Heading farther into a neighborhood where many Palestinians from Gaza have relocated, Musri is accompanied by Saleh Nakhleen, the chief of logistics for the camp’s governing committee. About 20,000 of Hitten’s 90,000 inhabitants live in this particular area. Nakhleen makes it clear that none of them are refugees from the current war; many came after earlier upheavals, such as the 1948 Nakba, while others were born here.
But this topic is very complicated for the people we saw in Hitten camp, one of Jordan’s 10 UN-supported refugee camps. The largest population of any country is the two million Palestinians who are officially registered
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Life in Hitten Exploring Home and Heartache Amidst Palestinian Despair in Gaza Conflict”
Many people have lived most of their lives, if not all of them, in Hitten, which is northeast of Amman. However, the Palestinian territories—Gaza or the West Bank—are the most often mentioned answers when people are asked where they call home.We went there at the beginning of November to try to grasp their worries in light of the ongoing conflict and bloodshed in far-flung but closely related locations.
Inside Hitten Beyond the Camp Facade to a Vibrant Palestinian Community
As we enter Hitten as foreign journalists with authorization, the first thing that strikes us is how permanent it is. Though it’s called a “camp,” it seems more like a permanent community with concrete buildings, well-established neighborhoods with mosques, winding streets, busy businesses, and a colorful vegetable market.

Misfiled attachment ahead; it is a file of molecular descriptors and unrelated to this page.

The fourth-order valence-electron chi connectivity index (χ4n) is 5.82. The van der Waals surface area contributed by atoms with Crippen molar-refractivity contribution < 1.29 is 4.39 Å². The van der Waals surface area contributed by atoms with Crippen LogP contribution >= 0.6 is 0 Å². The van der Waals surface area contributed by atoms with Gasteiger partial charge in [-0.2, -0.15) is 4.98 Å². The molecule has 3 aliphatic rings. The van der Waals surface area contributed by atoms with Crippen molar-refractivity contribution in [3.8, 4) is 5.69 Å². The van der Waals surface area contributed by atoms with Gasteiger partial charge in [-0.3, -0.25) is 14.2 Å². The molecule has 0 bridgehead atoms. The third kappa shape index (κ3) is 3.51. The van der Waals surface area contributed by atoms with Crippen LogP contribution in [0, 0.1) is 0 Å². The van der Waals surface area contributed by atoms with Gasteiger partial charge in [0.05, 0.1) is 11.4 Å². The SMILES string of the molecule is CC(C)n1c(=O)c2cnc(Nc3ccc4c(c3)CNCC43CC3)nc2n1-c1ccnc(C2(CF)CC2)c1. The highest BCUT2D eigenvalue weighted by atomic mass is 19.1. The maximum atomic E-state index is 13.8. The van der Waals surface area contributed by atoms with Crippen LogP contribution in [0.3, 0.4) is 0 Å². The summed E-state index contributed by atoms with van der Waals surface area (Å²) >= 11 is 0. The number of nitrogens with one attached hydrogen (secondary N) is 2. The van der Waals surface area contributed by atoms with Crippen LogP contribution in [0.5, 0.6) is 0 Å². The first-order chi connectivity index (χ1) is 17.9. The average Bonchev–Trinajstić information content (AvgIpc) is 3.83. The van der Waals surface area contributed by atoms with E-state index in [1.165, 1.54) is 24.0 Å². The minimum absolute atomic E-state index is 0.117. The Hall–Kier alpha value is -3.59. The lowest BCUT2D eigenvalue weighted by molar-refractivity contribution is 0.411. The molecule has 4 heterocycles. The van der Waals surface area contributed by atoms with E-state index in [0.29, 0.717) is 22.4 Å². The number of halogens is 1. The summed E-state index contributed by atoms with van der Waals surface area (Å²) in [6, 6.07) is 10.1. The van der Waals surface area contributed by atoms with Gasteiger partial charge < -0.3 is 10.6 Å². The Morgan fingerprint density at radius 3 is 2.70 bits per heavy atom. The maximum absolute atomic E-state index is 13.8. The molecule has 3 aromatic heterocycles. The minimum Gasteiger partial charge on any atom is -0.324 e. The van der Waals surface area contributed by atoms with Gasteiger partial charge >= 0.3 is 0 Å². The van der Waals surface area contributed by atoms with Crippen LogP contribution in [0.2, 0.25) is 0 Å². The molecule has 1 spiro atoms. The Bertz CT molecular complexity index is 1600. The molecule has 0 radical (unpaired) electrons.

Summers and his eight-year-old daughter are seen shopping at this particular market. He was born in Amman, but he has lived in this camp for a long time; he is a Palestinian from the West Bank. But an elderly woman interrupts us in the middle of our talk, telling us how entire families are being wiped out in Gaza and how little help there is, even from other Arabs.
Through an interpreter, Musri says, “We’re furious because innocent children are being massacred.” “Hospitals have come under attack. There has been a slaughter, and the camp is deeply angry.”
Voices from Hitten Perspectives on America’s Role Amid Palestinian Disappointment
An old man in a typical red and white keffiyeh walks toward us as Musri and I travel. After we confirm that we are Americans, Abu Emad Al Din declares outright that America is the enemy but agrees to speak. His words reflect the disappointment that many people have because of the significant military assistance that the United States
backed by President Biden, and given to Israel in retaliation for Hamas’ strikes on October 7.
Born in Gaza in 1945, Al Din’s family emigrated during the Nakba when he was just three years old, and he has been living in Jordan ever since. He thinks, expressing a desire to go back to Gaza: “I wish I could go back [to Gaza] right now.” In an instant, I would depart.”
We draw crowds as we travel. Pharmacist Majid Ghawanmeh extends an invitation for us to visit his house. Seated on flowery pillows inside, a TV shows Al Jazeera Arabic, contrasting images of the mayhem in Gaza with comments on the conflict made by U.S. Secretary of State Antony Blinken.
The adversary is not entertained nor welcomed here, claims Ghawanmeh. “Today, America is the enemy.”
A little lad, however, gives us dates and Arabic coffee in the middle of this posture. Conversations on the conflict follow, with Ghawanmeh supporting a ceasefire rather than merely a humanitarian reprieve. Due to his wife’s Gazan ancestry, he is closely linked to the war.
I never imagined a democratic country would oppose a ceasefire, allowing the killing of civilians,” Ghawanmeh said. “A halt for humanitarian purposes? The Israeli military can use this opportunity to reorganize and plan.”
Beside Ghawanmeh, Maher Rashaideh worries about not being able to go back because of the fighting that is still going on while he is in the camp from Gaza. His children are still in Gaza, and his only worry is getting to them through the broken lines of contact.
“I ask, ‘Are you safe?’ when I finally get through to someone. Be careful. As she recounts, Rashaideh illustrates the anguish experienced by people who are cut off from their loved ones during a crisis.